Pinery Bushfires

In Parliament - Thursday, 3 December 2015

Mr DULUK (Davenport) (15:16:06): The Pinery bushfire was a grave reminder of South Australia's vulnerability to bushfires. Catastrophic fires can arrive quickly and without warning. It does not matter if you live in the state's north, along the Peninsula or in our foothills—all areas are vulnerable. Our stunning countryside that provides us with such an enjoyable environment in which to live, work and play is, unfortunately, also excellent fuel for bushfires.

In January, the Sampson Flat fire in the Mount lofty Ranges destroyed 13,000 hectares, together with a large amount of community infrastructure. The Pinery bushfire in the Mid North in recent weeks destroyed more than 82,600 hectares, including 87 homes and over 70,000 animals. Many people were injured and, sadly, two people lost their lives, and I would like to take this opportunity to convey my condolences to their family and friends. I wish all those affected the best as they take their first steps to recover and rebuild their lives after this tragic event.These two bushfires left an incredible trail of destruction. These normally serene areas were quickly transformed into charred debris as deadly fires tore through with frightening speed and ferocity. Whilst the Sampson Flat and Pinery fires have garnered much attention, there have been many more bushfires across the state this year alone. It is a stark illustration of the importance of preparing our homes and neighbourhoods each summer to be bushfire ready. My electorate of Davenport covers large sections of the Adelaide Hills, including the Mitcham Hills, the southern foothills and Belair National Park. It is an area of considerable risk during the bushfire season.

Last Tuesday, I was pleased to host a community forum on how to be bushfire ready. We were fortunate to benefit from the expertise of Mr Dale Thompson, head of the Sturt CFS group. Mr Thompson delivered an excellent presentation on the realities of fighting fires, CFS resources—including, indeed, their limitation of resources—the importance of preparing your family, your home or business and the community for the bushfire season and, in particular, the value of completing a bushfire survival plan, leaving early and knowing when you will go if you are forced to evacuate.

The message from the CFS was clear: if the worst does happen and your home is threatened by a bushfire, leave and leave early. It was an honest and confronting presentation to those in the room and, notably, it was effective. There was widespread recognition amongst the audience that they had plenty of work to do when they arrived home.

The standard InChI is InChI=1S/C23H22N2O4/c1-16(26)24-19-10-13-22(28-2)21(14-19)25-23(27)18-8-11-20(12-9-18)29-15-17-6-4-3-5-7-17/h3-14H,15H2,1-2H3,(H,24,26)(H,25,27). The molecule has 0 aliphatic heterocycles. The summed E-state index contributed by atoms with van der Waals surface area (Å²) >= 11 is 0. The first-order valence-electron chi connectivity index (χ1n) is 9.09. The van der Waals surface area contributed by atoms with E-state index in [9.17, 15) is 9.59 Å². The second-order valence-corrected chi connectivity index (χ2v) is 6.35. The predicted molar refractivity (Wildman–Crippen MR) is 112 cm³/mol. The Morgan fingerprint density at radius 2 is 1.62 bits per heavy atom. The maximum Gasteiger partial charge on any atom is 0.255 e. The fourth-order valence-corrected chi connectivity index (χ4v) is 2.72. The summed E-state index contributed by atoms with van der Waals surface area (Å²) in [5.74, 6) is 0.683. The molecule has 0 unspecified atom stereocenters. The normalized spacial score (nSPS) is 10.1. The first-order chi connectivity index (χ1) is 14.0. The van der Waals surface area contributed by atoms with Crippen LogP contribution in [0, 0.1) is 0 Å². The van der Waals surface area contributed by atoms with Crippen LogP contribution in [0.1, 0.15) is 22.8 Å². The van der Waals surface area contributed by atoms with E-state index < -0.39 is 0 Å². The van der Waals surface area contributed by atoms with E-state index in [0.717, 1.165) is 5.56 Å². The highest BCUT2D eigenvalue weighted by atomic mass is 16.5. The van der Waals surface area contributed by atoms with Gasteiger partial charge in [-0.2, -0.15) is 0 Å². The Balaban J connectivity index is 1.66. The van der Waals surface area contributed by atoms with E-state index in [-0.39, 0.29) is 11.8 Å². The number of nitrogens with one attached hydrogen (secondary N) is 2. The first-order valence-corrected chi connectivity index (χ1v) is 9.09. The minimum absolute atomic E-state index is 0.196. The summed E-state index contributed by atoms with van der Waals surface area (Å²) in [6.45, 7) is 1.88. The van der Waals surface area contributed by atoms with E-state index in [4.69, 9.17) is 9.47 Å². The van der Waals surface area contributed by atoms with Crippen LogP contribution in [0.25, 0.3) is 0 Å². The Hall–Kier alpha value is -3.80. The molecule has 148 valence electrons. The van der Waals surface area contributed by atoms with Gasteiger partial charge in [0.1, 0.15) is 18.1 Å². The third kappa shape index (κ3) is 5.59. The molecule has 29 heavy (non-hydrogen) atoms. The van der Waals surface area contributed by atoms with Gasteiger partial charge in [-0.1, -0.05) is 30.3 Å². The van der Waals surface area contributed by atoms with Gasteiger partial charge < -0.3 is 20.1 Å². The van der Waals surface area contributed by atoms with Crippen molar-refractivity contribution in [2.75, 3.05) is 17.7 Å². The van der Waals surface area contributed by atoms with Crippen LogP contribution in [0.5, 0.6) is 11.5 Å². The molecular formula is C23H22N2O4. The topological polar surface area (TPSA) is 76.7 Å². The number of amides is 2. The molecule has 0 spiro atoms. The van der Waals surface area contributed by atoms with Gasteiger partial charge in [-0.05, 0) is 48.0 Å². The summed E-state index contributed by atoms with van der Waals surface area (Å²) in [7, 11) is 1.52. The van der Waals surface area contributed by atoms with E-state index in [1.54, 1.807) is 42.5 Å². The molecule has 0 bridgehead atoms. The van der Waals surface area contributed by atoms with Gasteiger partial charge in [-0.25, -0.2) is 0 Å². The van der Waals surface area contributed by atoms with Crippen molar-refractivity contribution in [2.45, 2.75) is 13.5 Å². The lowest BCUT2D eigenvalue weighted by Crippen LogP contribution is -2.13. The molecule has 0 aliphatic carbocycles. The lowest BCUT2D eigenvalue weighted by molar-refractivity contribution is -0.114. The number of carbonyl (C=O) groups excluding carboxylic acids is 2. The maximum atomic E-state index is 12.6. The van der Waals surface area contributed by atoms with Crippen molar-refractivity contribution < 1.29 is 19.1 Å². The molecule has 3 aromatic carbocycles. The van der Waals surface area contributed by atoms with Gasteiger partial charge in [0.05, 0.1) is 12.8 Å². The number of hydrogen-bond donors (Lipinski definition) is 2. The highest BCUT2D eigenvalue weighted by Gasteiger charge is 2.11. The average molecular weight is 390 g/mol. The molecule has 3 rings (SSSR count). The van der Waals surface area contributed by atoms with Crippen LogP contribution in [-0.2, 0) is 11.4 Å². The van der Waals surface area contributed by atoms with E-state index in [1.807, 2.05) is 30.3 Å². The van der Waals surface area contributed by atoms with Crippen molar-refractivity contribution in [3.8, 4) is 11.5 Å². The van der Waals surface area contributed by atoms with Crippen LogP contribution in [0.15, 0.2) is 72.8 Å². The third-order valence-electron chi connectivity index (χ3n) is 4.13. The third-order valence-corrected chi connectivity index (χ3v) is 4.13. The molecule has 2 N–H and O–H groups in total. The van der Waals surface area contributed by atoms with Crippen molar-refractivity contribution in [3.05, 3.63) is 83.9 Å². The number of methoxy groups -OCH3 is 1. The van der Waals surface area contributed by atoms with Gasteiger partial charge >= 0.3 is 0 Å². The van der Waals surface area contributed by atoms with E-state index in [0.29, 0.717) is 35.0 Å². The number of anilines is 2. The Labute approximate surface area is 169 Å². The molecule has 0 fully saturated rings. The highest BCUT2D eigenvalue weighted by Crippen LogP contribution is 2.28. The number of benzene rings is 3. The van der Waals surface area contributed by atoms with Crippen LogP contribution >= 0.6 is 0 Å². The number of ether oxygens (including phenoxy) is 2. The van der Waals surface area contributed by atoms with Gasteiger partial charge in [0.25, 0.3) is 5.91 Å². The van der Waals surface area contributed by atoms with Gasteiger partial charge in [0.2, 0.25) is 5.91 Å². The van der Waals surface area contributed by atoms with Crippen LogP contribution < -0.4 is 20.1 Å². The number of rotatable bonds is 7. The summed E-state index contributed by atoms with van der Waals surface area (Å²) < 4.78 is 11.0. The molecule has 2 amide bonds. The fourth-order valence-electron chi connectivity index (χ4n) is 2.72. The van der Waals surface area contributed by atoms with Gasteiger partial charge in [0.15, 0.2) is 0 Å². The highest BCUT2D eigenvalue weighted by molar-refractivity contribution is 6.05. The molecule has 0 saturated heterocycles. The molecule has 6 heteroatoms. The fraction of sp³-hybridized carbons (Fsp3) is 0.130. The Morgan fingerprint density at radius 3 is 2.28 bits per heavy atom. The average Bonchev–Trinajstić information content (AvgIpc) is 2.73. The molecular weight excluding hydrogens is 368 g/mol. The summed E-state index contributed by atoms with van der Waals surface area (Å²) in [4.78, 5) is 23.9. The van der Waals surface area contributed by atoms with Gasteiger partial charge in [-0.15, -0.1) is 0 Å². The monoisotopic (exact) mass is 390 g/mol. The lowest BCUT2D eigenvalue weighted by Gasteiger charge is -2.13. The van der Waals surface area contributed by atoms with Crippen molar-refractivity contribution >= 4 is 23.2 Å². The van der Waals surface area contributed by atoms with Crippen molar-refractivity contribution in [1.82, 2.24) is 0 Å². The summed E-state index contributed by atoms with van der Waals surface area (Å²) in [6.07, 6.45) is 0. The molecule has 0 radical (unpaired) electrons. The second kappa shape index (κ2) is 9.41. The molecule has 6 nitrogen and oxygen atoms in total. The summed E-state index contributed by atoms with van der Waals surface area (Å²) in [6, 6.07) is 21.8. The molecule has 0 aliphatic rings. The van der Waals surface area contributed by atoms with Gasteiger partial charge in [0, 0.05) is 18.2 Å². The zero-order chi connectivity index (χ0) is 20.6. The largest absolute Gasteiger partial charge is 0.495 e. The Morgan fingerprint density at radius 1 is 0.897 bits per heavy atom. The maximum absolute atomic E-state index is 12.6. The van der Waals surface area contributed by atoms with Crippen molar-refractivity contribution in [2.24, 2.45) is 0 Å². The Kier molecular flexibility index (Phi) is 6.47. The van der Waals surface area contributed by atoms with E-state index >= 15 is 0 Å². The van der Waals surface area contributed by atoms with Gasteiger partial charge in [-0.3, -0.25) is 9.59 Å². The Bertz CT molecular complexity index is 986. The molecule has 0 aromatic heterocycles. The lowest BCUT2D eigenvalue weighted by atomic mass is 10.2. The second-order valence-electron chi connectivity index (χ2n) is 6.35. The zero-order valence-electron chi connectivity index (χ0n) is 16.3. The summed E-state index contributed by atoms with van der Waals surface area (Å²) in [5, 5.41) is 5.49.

Mr Thompson noted that they should never be overawed, as it is not that hard to be bushfire ready. There are straightforward steps we can all take to help reduce the risk and stay safe this summer. They include:

  • dusting off your lawnmower and cutting the long grass;
  • reducing the undergrowth around your property;
  • clearing your gutters;
  • moving flammable materials away from the house;
  • having an emergency kit with insurance papers, photos and other valuables ready for a quick exit; and
  • keeping a phone charged throughout the summer and knowing where to access bushfire information.

Firefighting is a shared responsibility. The CFS works hard to protect life and property, but they cannot be everywhere. We must all play our part, and these simple activities may help save your life and that of a loved one.

More broadly, I would like to acknowledge the outstanding efforts and sacrifice of the CFS last week during the Pinery bushfire, as well as the efforts of all our emergency services. I would also like to thank the 311 Victorian personnel who came to our assistance. I think it is important to recognise the incredible community spirit of all South Australians who have responded with enormous support, with donations of food and shelter, clothing, goods, furniture and financial aid.

Finally, I welcome the Treasurer's comments earlier this week that 'whatever our CFS volunteers need to fight these fires, they get'. It is a shame that this government needs a catastrophic event to be spurred into action, but at least it will be good to see the outrageous increases in the ESL in the last two budgets used positively and spent to provide the best equipment for those on the front line, including a working and reliable emergency radio system.

Radio blackspots are unacceptable in emergency situations and putting lives at risk. This Labor government refused to properly invest in the mobile phone blackspot program earlier this year, leaving us as the only state without funding. Every other state agreed to partner with the Australian government to co-fund base stations in their jurisdictions. As a result of this government's poor efforts, only 11 out of 499 towers funded nationally were located in South Australia.

The dangers faced by our CFS volunteers when fighting a bushfire are already acute. They should not be exposed to further danger by a failing emergency radio system. The Australian government has committed a further $60 million for round 2 of the blackspot program. Will our government? I do not know. South Australia cannot miss out on this opportunity.